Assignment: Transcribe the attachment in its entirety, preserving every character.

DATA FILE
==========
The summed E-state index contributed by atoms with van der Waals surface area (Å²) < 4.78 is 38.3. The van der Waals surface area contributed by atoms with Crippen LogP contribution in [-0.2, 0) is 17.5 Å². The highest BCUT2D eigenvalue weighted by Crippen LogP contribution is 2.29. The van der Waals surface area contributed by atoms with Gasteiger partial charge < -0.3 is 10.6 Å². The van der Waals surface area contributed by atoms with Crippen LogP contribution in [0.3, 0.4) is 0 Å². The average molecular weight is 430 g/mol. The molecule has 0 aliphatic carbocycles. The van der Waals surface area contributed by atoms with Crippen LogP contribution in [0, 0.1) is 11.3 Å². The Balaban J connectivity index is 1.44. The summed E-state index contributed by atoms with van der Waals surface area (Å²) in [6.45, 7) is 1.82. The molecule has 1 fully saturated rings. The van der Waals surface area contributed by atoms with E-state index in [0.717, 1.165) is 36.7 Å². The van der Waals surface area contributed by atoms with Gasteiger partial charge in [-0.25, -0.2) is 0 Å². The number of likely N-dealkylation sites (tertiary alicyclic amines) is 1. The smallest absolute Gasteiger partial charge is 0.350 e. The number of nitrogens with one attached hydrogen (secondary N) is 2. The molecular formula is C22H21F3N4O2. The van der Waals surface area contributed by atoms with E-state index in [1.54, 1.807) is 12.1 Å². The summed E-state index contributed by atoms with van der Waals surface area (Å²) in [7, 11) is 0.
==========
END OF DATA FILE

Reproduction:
The summed E-state index contributed by atoms with van der Waals surface area (Å²) < 4.78 is 38.3. The van der Waals surface area contributed by atoms with Crippen LogP contribution in [-0.2, 0) is 17.5 Å². The highest BCUT2D eigenvalue weighted by Crippen LogP contribution is 2.29. The van der Waals surface area contributed by atoms with Gasteiger partial charge < -0.3 is 10.6 Å². The van der Waals surface area contributed by atoms with Crippen LogP contribution in [0.3, 0.4) is 0 Å². The average molecular weight is 430 g/mol. The molecule has 0 aliphatic carbocycles. The van der Waals surface area contributed by atoms with Crippen LogP contribution in [0, 0.1) is 11.3 Å². The Balaban J connectivity index is 1.44. The summed E-state index contributed by atoms with van der Waals surface area (Å²) in [6.45, 7) is 1.82. The molecule has 1 fully saturated rings. The van der Waals surface area contributed by atoms with E-state index in [0.717, 1.165) is 36.7 Å². The van der Waals surface area contributed by atoms with Gasteiger partial charge in [-0.25, -0.2) is 0 Å². The number of likely N-dealkylation sites (tertiary alicyclic amines) is 1. The smallest absolute Gasteiger partial charge is 0.350 e. The number of nitrogens with one attached hydrogen (secondary N) is 2. The molecular formula is C22H21F3N4O2. The van der Waals surface area contributed by atoms with E-state index in [1.54, 1.807) is 12.1 Å². The summed E-state index contributed by atoms with van der Waals surface area (Å²) in [7, 11) is 0.